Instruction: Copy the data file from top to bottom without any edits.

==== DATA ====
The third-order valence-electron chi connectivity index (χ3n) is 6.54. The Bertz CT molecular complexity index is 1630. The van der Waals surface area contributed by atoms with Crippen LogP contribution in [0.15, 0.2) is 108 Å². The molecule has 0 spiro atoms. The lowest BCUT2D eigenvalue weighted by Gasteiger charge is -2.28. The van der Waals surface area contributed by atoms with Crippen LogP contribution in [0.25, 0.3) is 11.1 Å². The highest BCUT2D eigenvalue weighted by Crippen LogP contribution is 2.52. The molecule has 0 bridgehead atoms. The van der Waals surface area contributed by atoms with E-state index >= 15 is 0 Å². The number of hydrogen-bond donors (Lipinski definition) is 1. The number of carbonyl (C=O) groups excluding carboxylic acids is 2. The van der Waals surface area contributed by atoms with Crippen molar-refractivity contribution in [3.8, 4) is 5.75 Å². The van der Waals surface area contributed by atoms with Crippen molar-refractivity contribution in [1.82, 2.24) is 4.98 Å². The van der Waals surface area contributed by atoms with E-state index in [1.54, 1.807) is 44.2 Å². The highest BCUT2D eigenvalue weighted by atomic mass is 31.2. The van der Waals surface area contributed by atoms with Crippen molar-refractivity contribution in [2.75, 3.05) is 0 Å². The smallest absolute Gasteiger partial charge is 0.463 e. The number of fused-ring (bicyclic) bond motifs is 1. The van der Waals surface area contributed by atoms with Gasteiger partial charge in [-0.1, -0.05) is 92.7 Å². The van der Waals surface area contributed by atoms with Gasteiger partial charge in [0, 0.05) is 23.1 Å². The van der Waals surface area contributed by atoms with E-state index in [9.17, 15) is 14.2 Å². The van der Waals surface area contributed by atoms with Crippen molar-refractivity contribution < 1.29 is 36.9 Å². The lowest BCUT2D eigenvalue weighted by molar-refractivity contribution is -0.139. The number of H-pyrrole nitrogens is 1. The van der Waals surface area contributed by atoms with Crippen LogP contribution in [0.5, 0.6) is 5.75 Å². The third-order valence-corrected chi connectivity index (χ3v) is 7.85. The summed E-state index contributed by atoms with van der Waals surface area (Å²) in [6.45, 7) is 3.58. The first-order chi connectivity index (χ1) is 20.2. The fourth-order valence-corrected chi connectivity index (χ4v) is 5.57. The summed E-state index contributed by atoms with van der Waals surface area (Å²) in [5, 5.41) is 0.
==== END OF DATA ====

The third-order valence-electron chi connectivity index (χ3n) is 6.54. The Bertz CT molecular complexity index is 1630. The van der Waals surface area contributed by atoms with Crippen LogP contribution in [0.15, 0.2) is 108 Å². The molecule has 0 spiro atoms. The lowest BCUT2D eigenvalue weighted by Gasteiger charge is -2.28. The van der Waals surface area contributed by atoms with Crippen LogP contribution in [0.25, 0.3) is 11.1 Å². The highest BCUT2D eigenvalue weighted by Crippen LogP contribution is 2.52. The molecule has 0 bridgehead atoms. The van der Waals surface area contributed by atoms with E-state index >= 15 is 0 Å². The number of hydrogen-bond donors (Lipinski definition) is 1. The number of carbonyl (C=O) groups excluding carboxylic acids is 2. The van der Waals surface area contributed by atoms with Crippen molar-refractivity contribution in [3.8, 4) is 5.75 Å². The van der Waals surface area contributed by atoms with Crippen molar-refractivity contribution in [1.82, 2.24) is 4.98 Å². The van der Waals surface area contributed by atoms with E-state index in [1.54, 1.807) is 44.2 Å². The highest BCUT2D eigenvalue weighted by atomic mass is 31.2. The van der Waals surface area contributed by atoms with Crippen molar-refractivity contribution in [2.75, 3.05) is 0 Å². The smallest absolute Gasteiger partial charge is 0.463 e. The number of fused-ring (bicyclic) bond motifs is 1. The van der Waals surface area contributed by atoms with Gasteiger partial charge in [-0.1, -0.05) is 92.7 Å². The van der Waals surface area contributed by atoms with Gasteiger partial charge in [0, 0.05) is 23.1 Å². The van der Waals surface area contributed by atoms with E-state index in [9.17, 15) is 14.2 Å². The van der Waals surface area contributed by atoms with Crippen molar-refractivity contribution < 1.29 is 36.9 Å². The lowest BCUT2D eigenvalue weighted by molar-refractivity contribution is -0.139. The number of H-pyrrole nitrogens is 1. The van der Waals surface area contributed by atoms with Crippen LogP contribution in [0.5, 0.6) is 5.75 Å². The third-order valence-corrected chi connectivity index (χ3v) is 7.85. The summed E-state index contributed by atoms with van der Waals surface area (Å²) in [6.45, 7) is 3.58. The first-order chi connectivity index (χ1) is 20.2. The fourth-order valence-corrected chi connectivity index (χ4v) is 5.57. The summed E-state index contributed by atoms with van der Waals surface area (Å²) in [5, 5.41) is 0.